Refugees Are Suffering. This Novelist Won’t Look Away.

Refugees Are Suffering. This Novelist Won’t Look Away.

But he doesn’t vanish from the story. An unnamed author scuttles along the margins of the novel, and his inability to write about his volunteer work on Lesbos or to comprehend the crisis is a running theme. (At one point, the author, so overwhelmed by what he’s seen on the island, locks himself in his hotel room and blares Mahler.)

Mina herself pokes fun at the writer character. “You once wrote that you felt embarrassed when critics and reviewers classified your work as immigrant literature,” Mina says. “You joked that the worst immigration trauma you had endured was when your flight from Heathrow was delayed.”

According to Alameddine, that Mina is trans isn’t incidental, since “she has had to kill off and bury her past on more than one occasion.” At the same time, Susan Stryker, a transgender scholar and a friend of Alameddine’s, said it was refreshing to encounter trans characters whose gender identity isn’t their overriding story line.

“Trans people transition gender at some point — duh. It’s one thing we do, but it’s not all we do,” Stryker said. And seeing characters like Mina in this setting — doing deeply moral, humanitarian work — rejects a stereotype of trans people as “evil deceivers and make-believers,” she said.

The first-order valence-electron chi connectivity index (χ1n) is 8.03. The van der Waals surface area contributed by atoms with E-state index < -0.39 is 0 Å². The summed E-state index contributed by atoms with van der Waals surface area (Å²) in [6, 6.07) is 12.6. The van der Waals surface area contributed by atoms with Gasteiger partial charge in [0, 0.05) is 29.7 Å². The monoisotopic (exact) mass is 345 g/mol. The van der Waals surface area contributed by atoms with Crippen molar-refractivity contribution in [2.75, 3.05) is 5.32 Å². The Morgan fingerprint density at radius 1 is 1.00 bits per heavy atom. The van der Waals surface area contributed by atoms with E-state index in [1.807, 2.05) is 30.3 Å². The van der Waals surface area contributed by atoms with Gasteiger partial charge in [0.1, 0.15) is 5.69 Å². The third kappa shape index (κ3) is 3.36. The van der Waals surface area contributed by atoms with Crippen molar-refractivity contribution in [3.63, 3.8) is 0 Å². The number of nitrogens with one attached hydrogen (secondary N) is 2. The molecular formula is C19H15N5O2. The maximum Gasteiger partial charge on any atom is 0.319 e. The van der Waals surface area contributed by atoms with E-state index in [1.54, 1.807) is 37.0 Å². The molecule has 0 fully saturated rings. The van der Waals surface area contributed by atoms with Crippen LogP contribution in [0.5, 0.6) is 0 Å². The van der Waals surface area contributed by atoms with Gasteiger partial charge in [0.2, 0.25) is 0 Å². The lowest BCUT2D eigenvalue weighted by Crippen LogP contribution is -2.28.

In some ways, Alameddine said, writing the refugee characters was the easiest part. Mina has an especially close relationship with one family, headed by a woman with advanced liver disease. But dozens of migrants cycle through the novel, from a gay Iraqi couple puzzled by the Syrian families processed before them, to a gaggle of children who charm volunteers into buying an unholy number of chocolate bars.

One chapter, titled “How to Make Liberace Jealous,” was inspired by the dwelling of a woman Alameddine met in Lebanon. She had painstakingly decorated her pantry with sequins, with results “so over the top that many a drag queen would kill for it.”

“You wondered what kind of person would think it was a good idea to donate thousands of sequins to Syrian refugees who had nothing left, whose entire lives had been extirpated. Bright, shiny, gaudy, useless sequins?” Mina thinks. “A fabulous one, of course, a lovely, most wonderful human being.”

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